Censor.NET reports citing Reuters.
Trump, who will take over as U.S. president in January, has said he wants a "good relationship" with Russia and President Vladimir Putin, alarming some in the EU who fear a policy shift that softens the U.S. stance on Ukraine crisis.
The sanctions were first imposed shortly after Russia annexed the Crimea peninsula from Ukraine in 2014 and rolled over for six-month periods since then.
Five European diplomats told Reuters they expected EU leaders to extend the main economic sanctions in Brussels next month -- before Trump takes office. The decision requires unanimity among the 28 member states and the economic sanctions are now in place until the late January, 2017.
"The roll-over in December should still happen. There is no change on the ground in Ukraine... there is really no argument not to extend them," said a European diplomat.
"But then, after Trump's inauguration, who knows where he takes us. It may become way more difficult."
Under President Barack Obama, the United States has also imposed sanctions on Russia and has urged the bloc to remain united over them.
But the measures' effectiveness has been increasingly questioned by EU member states Italy, Hungary, Greece and Cyprus, all of which have close business ties with Moscow.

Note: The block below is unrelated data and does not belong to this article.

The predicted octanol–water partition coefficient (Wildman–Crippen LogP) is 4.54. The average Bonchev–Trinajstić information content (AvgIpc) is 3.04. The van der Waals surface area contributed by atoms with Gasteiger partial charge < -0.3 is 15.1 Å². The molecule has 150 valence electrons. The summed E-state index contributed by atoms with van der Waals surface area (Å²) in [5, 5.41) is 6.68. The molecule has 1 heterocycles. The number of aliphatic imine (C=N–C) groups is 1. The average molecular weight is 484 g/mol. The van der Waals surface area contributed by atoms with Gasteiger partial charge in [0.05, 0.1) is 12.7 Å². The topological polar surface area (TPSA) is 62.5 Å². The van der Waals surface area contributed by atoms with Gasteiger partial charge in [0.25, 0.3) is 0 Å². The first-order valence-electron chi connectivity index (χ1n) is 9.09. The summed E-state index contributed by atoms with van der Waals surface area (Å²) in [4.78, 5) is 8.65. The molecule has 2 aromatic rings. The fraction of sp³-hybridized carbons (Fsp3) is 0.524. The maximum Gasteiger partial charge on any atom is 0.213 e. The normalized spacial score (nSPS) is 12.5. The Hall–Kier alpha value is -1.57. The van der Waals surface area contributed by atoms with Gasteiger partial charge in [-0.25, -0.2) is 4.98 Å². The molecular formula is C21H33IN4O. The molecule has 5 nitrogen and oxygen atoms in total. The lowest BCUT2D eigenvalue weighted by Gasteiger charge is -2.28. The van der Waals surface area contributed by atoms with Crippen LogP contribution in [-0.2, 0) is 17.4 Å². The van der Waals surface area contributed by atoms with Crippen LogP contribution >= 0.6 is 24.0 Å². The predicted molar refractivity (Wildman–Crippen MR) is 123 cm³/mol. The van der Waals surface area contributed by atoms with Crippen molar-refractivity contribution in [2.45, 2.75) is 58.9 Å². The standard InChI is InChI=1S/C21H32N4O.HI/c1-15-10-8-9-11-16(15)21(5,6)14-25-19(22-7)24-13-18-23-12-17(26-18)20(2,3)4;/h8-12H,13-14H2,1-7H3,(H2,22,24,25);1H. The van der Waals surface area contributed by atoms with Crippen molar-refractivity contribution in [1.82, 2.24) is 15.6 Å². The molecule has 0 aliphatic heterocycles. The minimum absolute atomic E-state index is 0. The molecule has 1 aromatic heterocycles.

During his election campaign, Trump adopted a more open-minded stance on Putin than current U.S. officials who consider him an autocrat bent on suppressing dissent at home while bullying his neighbours and projecting Russia's power abroad.
Trump has not said what he would do to revive ties with Russia. EU diplomats fear a softening of the U.S. position would be seized on by the Kremlin in the hope of weakening the bloc's own resolve on sanctions.
"After Trump is inaugurated in January, if there really is a rapprochement with Putin, it would deepen divisions within the EU on Russia and would make keeping sanctions in place more difficult," a diplomat in Brussels said.
Another envoy said: "The EU must make its own decision in December but the complication comes if in January the United States signals that it is going to change its policy. That could affect EU unity."
The economic sanctions include restrictions on the access of Russia's banking sector to international money markets, an embargo on most arms trading with Russia and the sale of some energy-related equipment and technology.
They have exacerbated a Russia's economic woes but failed to force a change of policy in Moscow. Critics of the policy inside the EU are increasingly upset at the lost trade and economic benefits that stem from putting sanctions on Russia.
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